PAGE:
How? Take a look back at the AutoCorrect Exceptions dialog box. At the bottom is a check box labeled Automatically Add Words to List. If this is selected, then AutoCorrect watches (to a limited extent) how you type and tries to adjust itself to what it perceives as your needs. If you are typing along and Word makes an AutoCorrect correction, and you immediately backspace and type over the correction, Word figures that you don't want it to make those corrections any more in the future. To ensure this, it adds the last word of the sentence, with its ending punctuation, to the AutoCorrect exceptions list. This is probably how "you." got added to the list. If you don't want Word to second-guess your editing in the future, then clear the Automatically Add Words to List check box.

The issue related to sentences ending in numbers is a different story. In Word 97, AutoCorrect would automatically capitalize words after a digit followed by a period. This drew complaints from some quarters, as it meant that the first word of virtually all numbered lists was automatically capitalized. Grammarians complained, and rightly pointed out that this shouldn't happen.

Of course, turning off capitalization following the digit/period combination meant that any sentences that ended the same way would also not result in the following word being capitalized. Again the grammarians stepped in and pointed out that it is improper English for words to end with a digit/period combination. (If a sentence cannot be restructured so it doesn't end with digit/period, the number should always be spelled out, thereby eliminating the digit/period combination.)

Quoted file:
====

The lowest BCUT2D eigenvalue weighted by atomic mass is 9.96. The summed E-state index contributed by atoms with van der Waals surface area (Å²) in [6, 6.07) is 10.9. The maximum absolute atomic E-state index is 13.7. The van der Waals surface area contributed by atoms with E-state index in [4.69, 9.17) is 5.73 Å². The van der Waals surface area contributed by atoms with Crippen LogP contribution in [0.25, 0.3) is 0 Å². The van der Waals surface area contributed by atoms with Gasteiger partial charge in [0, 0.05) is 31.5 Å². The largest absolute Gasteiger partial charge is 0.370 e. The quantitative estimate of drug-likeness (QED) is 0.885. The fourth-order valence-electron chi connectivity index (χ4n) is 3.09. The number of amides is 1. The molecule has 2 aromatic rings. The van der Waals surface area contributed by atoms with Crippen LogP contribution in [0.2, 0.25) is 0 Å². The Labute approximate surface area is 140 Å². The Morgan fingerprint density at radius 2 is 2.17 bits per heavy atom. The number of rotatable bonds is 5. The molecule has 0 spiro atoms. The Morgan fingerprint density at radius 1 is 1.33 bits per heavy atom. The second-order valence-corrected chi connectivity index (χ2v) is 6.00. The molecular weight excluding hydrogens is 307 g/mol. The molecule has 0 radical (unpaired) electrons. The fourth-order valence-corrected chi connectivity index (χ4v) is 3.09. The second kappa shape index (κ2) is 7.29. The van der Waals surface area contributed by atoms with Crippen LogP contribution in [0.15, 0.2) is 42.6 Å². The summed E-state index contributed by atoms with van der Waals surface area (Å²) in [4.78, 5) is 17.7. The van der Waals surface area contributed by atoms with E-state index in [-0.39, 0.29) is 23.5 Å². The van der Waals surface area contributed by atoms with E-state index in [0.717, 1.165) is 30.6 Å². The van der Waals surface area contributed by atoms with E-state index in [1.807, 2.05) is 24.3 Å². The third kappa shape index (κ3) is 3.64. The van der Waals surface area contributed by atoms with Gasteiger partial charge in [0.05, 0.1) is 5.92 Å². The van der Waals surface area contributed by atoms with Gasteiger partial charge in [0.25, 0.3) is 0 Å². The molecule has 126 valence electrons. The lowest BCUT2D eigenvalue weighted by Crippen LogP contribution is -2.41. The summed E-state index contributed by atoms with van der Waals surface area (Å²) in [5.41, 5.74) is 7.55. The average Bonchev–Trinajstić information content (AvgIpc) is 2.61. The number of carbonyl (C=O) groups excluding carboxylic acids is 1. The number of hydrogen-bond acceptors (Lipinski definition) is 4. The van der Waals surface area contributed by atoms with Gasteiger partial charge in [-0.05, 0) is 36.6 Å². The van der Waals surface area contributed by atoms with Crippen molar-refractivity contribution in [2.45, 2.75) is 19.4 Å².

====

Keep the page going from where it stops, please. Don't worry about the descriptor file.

Microsoft made the change, and beginning with Word 2000 AutoCorrect no longer capitalized words following a digit/period combination.

WordTips is your source for cost-effective Microsoft Word training. (Microsoft Word is the most popular word processing software in the world.) This tip (238) applies to Microsoft Word 97, 2000, 2002, and 2003. You can find a version of this tip for the ribbon interface of Word (Word 2007 and later) here: Word Won't Capitalize Some Sentences.

Author Bio